This debate will take place between 2.30 and 4.00 pm on 24 October in Westminster Hall. The Member who secured the debate is Luke Pollard MP (Lab., Plymouth, Sutton and Devonport).
MPs can find Parliamentary questions, statements and debates on rail in the SW and Plymouth via this link.
In 2014 Network Rail launched the Railway Upgrade Plan, designed to provide more capacity on the rail network. This programme is scheduled to run until 2019, the end of the current Control Period (CP5). The 2017/18 update to the Plan for the Western region gives an overview of the route and recent investments and improvements, including new rolling stock. It stated that in CP5 (2014-2019) renewals and refurbishment spend on the route will total £1.27bn.
The key programmes listed for the South West are:
By March 2011 the Coalition Government had confirmed its intention to electrify commuter services on the Great Western Main Line (GWML) from London to Didcot, Oxford, Newbury, Bristol and Cardiff. There were calls to extend electrification further into the South West (e.g. to Plymouth and Cornwall), claiming that it could provide benefits to the South West economy of £100 million a year.
In June 2015 the then Secretary of State for Transport, Sir Patrick McLoughlin, told the House that “electrification of the Great Western line is a top priority and I want Network Rail to concentrate its efforts on getting that right”. Critics argued that the escalating cost of the GWML scheme caused other schemes to be put on hold.
In November 2016 the Railways Minister, Paul Maynard, announced his decision to ‘defer’ four electrification projects which form part of the Great Western upgrade programme. He gave no date for their resumption, arguing that passenger benefits could be provided by newer trains with more capacity, without requiring “costly and disruptive” electrification works. This was followed a few days later by a report from the National Audit Office (NAO), offering a highly critical account of how the Great Western electrification had been managed and highlighting both cost increases and delivery delays. In November 2016 the NAO put the cost of modernising the Great Western railway at £5.58 billion, an increase of £2.1 billion since 2013, with delays to the electrification of the route of at least 18 to 36 months.
In January 2015, the then Chancellor announced he was working with the Secretary of State for Transport to establish a south-west Peninsula Rail Task Force to develop a comprehensive rail strategy for the region. The Task Force was asked to bring forward their proposals by June 2016, for consideration in the Control Period 6 (2019-24) rail planning period.
In November 2016, the Pennisula Rail Task Force published Closing the Gap, the “South West Peninsula strategic rail blueprint”, and submitted it to the Government. The report outlined the Task Force’s priorities in the short term (to 2019) and medium term (2029). Short term priorities include:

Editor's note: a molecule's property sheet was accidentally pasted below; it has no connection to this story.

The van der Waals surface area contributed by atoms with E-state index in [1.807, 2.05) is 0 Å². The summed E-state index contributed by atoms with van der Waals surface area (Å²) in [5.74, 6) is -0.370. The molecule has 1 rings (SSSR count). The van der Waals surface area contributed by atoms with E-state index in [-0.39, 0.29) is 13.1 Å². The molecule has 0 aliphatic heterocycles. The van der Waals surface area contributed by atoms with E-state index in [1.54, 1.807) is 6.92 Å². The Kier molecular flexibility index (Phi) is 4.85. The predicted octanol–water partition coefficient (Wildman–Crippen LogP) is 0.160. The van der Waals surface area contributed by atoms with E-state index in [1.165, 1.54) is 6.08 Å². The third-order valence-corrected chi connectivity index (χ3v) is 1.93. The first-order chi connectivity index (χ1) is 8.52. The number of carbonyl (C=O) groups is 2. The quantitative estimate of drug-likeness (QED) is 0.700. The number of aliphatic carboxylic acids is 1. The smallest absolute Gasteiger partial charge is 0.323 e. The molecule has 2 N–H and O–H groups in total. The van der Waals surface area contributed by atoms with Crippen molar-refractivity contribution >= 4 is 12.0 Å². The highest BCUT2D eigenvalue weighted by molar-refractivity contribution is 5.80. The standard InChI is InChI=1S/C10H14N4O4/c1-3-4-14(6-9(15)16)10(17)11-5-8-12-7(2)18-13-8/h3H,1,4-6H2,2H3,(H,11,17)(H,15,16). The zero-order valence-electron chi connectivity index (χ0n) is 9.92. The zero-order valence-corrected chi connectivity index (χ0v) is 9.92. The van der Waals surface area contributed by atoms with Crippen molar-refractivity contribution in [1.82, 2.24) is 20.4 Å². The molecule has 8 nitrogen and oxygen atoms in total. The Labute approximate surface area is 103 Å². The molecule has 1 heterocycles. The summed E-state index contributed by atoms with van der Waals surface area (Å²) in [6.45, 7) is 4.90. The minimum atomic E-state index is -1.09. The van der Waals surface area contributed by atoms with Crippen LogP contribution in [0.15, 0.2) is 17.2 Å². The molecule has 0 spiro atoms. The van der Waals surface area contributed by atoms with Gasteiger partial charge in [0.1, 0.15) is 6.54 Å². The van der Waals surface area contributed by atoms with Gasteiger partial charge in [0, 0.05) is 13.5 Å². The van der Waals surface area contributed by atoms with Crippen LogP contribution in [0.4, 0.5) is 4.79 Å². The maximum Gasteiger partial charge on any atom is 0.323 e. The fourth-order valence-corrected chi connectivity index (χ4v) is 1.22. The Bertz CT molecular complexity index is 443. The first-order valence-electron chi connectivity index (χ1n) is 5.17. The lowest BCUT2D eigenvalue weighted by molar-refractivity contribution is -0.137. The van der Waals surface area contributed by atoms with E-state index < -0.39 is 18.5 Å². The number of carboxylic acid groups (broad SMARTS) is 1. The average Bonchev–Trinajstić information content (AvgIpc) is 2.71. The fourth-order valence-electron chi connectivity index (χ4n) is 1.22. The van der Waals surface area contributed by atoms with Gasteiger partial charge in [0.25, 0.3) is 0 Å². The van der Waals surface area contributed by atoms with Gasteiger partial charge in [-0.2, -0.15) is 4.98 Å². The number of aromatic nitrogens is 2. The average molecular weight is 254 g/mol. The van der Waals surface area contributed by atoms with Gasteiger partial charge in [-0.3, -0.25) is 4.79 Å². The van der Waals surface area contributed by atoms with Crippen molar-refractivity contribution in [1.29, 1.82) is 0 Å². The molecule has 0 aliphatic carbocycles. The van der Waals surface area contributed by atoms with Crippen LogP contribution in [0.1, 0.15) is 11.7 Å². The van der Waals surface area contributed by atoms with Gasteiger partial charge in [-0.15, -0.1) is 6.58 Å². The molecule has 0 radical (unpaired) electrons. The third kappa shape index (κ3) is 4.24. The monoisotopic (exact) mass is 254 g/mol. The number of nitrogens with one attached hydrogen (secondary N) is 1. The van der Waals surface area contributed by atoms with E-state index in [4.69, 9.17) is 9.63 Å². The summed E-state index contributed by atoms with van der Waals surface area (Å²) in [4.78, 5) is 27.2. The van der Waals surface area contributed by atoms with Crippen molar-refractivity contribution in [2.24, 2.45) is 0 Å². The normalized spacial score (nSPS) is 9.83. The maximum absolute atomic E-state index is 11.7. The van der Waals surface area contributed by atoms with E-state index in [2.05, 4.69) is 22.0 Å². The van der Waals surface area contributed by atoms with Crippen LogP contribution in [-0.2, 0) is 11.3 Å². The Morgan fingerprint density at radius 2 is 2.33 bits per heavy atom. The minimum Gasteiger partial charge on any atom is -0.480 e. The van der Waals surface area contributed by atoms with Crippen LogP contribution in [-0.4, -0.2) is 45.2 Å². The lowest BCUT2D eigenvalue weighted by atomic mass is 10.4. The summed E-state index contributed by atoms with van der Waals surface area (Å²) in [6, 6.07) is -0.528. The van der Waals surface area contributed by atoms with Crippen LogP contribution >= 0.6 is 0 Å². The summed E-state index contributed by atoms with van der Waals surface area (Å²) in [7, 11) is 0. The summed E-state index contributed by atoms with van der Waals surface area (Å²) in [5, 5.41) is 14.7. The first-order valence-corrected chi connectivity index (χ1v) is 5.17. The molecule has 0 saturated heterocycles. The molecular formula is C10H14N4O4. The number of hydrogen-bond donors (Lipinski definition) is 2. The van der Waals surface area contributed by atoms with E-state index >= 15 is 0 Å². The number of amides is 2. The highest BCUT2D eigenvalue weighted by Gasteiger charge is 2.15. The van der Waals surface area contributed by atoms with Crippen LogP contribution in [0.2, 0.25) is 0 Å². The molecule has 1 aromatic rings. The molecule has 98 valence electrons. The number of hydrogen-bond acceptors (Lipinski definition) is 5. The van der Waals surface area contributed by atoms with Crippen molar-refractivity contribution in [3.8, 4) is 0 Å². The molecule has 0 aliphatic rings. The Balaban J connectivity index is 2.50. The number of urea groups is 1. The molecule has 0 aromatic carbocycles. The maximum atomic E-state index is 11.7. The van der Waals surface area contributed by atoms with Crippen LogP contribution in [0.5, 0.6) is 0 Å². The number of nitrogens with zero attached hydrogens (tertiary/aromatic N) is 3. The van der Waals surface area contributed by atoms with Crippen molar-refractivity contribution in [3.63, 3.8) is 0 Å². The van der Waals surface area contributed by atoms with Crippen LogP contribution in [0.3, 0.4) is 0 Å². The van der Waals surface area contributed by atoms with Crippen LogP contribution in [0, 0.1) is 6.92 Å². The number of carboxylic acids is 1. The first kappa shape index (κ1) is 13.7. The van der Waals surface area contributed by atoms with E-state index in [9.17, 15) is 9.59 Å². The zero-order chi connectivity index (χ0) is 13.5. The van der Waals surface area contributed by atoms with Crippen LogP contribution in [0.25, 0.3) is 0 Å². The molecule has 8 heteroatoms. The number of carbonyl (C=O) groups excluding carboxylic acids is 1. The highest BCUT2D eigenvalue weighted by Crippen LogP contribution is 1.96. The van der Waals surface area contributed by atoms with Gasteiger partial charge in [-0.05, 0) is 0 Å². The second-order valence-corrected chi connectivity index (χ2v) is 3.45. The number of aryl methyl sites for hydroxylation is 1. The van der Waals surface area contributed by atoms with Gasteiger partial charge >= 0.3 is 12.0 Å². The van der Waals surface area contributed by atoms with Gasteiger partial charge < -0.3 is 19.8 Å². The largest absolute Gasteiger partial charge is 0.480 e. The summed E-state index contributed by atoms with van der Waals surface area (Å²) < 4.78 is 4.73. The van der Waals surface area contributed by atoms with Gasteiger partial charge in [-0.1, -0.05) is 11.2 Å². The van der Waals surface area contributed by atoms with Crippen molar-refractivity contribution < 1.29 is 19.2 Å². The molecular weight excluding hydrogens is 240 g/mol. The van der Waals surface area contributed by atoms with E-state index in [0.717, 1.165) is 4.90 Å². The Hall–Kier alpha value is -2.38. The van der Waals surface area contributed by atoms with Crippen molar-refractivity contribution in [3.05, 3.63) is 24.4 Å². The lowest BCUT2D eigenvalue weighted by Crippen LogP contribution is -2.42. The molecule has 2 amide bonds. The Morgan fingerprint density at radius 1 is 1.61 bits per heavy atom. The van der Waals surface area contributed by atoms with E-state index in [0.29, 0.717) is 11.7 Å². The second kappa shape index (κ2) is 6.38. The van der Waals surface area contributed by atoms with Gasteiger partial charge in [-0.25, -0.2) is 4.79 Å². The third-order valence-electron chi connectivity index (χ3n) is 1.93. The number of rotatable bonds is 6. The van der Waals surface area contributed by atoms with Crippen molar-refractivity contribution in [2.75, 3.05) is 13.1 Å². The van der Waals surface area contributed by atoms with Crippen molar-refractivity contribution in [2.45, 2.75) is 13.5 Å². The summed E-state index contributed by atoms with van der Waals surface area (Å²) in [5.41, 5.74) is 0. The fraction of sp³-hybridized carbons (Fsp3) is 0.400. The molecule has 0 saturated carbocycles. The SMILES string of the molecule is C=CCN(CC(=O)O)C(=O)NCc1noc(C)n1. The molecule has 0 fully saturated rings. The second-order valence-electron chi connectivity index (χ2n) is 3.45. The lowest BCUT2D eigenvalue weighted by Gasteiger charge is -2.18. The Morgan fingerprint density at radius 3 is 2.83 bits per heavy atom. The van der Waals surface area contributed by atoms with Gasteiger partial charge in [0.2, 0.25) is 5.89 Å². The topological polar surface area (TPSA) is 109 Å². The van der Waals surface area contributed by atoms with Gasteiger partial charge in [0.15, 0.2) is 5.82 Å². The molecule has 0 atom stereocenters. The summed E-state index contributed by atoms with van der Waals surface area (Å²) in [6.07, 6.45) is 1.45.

Medium term priorities include:
In early February 2014 a section of the sea wall in Dawlish, Devon collapsed and left the railway to Cornwall suspended in mid-air. Residents of homes on the Somerset Levels were evacuated amid fears flood defences could be overwhelmed. Immediate measures put in place at the time to cope with the loss of the rail line included more domestic flights from Newquay to Gatwick, discounted fares and a replacement bus service.
David Cameron subsequently announced £61 million to help repair damaged roads and build greater resilience into the railways of the south west. This included a £31 million scheme to deliver 10 rail resilience projects including works at Cowley Bridge in Exeter, to improve resilience to flooding. The rail line reopened on 4 April 2014.
As part of the December 2014 National Infrastructure Plan, the Government announced that it would “support Network Rail in its work to improve the resilience of the railway at Dawlish” and “ask Network Rail to examine wider issues surrounding connectivity to and within the south-west peninsula. Specifically, Network Rail will consider alternatives to the current mainline route to the south-west via Dawlish, including an alternative route via the north side of Dartmoor through Okehampton”. This work would feed into Network Rail’s initial industry plan for Control Period 6 (2019-24).
The Autumn Statement 2016 included a commitment of “£50 million for rail resilience projects, including Dawlish”.
The Great Western franchise has been run by First Group since 2006, under a Franchise Agreement and two Direct Awards, the latter of which will continue to April 2020. It is intended to deliver:
There have been reports that the Secretary of State for Transport, Chris Grayling, is considering breaking up the franchise by creating a separate Devon and Cornwall franchise; this could give more on-track competition in the West Country. There has been no recent statement on this possibility.
Commons Debate packs CDP-2017-0192
Authors: Emily Haves; Louise Butcher